Friction between the United States and Turkey may be scaling back the U.S. footprint at the strategically important Incirlik Air Base in southern Turkey.
The U.S. military has curbed combat operations flying out of Incirlik and permanent cutbacks could be in the works, the Wall Street Journal has reported.
Although the base has been a critical launching pad for the air campaign against the Islamic State, the opposing objectives of the U.S. government and that of Turkish President Recep Erdogan have driven the two NATO allies apart.
Erdogan has focused his efforts away from ISIS’ remaining strongholds and towards the Kurdish enclave in Afrin, Syria, against the wishes of U.S. officials. The enclave houses Kurdish militias that Turkey views as allies of the Kurdistan Workers’ Party, or PKK, a separatist group within Turkey.
Informal restrictions by the Turkish military that make using the runway at Incirlik difficult, along with a deteriorating relationship between the two governments, contributed to a decision to scale back operations at the base, officials told the Wall Street Journal.
In January, for instance, a squadron of A-10 Thunderbolt IIs were shifted from Incirlik to Afghanistan. U.S. Air Forces Central Command officially said that the move was for the purpose of shifting focus from fighting ISIS to fighting the Taliban.
While Turkey didn’t impose any formal restrictions on the use of the base, American officials told the Wall Street Journal that flying out of there has become difficult, as the base is constantly held as a leverage point by Turkish authorities.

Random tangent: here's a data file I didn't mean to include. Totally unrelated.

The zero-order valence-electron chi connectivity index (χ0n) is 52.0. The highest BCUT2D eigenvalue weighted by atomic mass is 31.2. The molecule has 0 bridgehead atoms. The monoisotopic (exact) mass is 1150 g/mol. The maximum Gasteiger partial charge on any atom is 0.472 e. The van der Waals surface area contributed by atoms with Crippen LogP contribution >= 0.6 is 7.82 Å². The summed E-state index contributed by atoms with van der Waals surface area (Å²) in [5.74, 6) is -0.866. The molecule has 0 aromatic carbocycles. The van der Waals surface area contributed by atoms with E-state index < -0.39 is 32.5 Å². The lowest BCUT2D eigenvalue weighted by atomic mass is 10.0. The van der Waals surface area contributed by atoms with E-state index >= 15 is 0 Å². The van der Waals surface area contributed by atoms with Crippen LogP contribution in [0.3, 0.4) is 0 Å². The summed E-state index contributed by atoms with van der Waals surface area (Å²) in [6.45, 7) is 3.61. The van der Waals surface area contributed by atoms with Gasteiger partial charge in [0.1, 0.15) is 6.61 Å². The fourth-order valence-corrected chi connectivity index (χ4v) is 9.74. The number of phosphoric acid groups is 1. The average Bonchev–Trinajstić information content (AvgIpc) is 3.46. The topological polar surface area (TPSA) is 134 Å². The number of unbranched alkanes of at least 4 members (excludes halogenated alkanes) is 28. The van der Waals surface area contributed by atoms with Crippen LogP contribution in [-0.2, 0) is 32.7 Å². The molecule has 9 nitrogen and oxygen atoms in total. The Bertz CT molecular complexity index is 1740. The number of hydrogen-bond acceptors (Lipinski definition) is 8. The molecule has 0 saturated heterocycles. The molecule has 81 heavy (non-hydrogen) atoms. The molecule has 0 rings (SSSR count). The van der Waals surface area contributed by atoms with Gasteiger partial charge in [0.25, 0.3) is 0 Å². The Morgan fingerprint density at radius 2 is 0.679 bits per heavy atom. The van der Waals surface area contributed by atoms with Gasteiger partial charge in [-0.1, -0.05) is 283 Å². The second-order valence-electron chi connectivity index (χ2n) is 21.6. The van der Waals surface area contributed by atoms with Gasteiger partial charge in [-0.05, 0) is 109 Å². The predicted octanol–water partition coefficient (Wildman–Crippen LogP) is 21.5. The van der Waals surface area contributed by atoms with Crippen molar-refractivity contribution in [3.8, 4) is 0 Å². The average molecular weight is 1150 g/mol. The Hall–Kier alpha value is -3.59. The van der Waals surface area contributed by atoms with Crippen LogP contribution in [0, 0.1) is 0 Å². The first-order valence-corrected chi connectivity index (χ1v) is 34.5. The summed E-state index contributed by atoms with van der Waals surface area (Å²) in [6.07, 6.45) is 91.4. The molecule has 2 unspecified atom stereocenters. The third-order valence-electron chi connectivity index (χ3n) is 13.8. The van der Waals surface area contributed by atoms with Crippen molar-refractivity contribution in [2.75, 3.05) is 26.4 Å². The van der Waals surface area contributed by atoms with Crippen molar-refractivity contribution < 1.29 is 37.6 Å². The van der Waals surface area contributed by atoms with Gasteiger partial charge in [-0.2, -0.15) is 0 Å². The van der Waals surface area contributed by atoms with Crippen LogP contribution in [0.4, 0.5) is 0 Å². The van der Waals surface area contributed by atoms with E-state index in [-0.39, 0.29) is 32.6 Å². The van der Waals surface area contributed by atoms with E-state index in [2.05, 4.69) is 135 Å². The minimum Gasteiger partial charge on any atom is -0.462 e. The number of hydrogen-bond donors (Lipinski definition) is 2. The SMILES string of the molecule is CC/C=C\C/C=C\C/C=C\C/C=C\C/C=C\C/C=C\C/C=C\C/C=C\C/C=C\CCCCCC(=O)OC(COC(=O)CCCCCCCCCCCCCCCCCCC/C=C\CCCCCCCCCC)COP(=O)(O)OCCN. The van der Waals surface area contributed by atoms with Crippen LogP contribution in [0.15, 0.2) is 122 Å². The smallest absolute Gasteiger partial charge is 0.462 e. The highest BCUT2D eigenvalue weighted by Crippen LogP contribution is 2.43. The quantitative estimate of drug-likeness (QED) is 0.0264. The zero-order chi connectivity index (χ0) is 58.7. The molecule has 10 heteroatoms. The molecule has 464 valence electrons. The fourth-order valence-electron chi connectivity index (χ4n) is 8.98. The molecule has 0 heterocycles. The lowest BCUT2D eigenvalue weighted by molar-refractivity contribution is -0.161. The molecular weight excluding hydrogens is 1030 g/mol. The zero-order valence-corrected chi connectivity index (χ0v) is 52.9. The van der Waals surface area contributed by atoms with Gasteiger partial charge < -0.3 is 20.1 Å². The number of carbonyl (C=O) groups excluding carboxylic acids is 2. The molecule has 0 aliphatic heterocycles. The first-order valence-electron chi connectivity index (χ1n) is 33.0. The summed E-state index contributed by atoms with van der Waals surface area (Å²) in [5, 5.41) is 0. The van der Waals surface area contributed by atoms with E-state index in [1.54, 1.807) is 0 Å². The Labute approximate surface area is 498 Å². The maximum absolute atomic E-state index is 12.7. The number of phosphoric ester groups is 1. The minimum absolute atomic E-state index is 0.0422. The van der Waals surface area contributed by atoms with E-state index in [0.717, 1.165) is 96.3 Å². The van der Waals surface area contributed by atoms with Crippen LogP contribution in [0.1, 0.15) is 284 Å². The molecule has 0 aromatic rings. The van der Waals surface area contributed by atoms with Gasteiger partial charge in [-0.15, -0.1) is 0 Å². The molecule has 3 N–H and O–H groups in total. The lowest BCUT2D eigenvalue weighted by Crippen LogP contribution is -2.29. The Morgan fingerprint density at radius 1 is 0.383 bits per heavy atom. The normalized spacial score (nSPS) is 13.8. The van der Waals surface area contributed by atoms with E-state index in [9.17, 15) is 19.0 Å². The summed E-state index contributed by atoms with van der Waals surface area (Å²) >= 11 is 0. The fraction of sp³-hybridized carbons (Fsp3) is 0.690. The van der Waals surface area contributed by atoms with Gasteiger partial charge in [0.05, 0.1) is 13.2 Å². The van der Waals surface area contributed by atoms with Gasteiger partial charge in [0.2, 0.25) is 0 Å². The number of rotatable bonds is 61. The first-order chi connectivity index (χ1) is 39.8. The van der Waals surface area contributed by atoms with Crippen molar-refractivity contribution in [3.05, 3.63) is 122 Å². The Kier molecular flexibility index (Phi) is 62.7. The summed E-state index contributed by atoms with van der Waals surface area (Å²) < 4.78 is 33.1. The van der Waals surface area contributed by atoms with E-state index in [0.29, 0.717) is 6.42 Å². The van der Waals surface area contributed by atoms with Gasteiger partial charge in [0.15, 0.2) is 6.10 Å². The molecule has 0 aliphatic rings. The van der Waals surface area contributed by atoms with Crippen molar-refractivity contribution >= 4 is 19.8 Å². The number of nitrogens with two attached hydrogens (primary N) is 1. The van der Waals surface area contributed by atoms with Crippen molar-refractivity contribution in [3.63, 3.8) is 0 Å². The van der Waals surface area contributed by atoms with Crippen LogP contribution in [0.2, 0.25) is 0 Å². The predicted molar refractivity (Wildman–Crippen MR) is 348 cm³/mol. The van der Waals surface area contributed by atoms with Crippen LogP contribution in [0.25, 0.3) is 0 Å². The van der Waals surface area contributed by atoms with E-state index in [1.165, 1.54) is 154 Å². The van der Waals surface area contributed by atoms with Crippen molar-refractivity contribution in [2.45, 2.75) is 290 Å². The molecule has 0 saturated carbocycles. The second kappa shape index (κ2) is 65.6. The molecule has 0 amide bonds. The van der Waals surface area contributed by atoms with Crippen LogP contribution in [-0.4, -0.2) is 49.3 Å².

For example, two American officials said Turkey has at times requested the U.S. suspend operations on the runway, sometimes halting sorties for more than a day, according to the Wall Street Journal.
Despite this, U.S. and Turkish officials have also told the Washington Post that the U.S. military is working to resolve the dispute.
A senior Turkish official told the Post that Turkey wants to push Kurdish forces from Manbij, a town where U.S. troops are posted roughly 25 miles from Turkey’s border, and relocate them east of the Euphrates River.
The top U.S. commander for Operation Inherent Resolve, Army Lt. Gen. Paul Funk, visited Manbij in February, though, and promised the continued presence of U.S. troops there.
Turkey recently had a falling out with another important NATO ally: Germany.
After Turkey refused to allow German lawmakers to visit Incirlik Air Base, German military planes were relocated to Jordan in September, according to Deutsche Welle.
Despite these ongoing tensions between the NATO allies, Incirlik Air Base still retains refueling planes, F-22 Raptors and F-15 Eagles, according to the Wall Street Journal.
Additionally, if the need arises, U.S. officials said the A-10s could return to Incirlik at any time.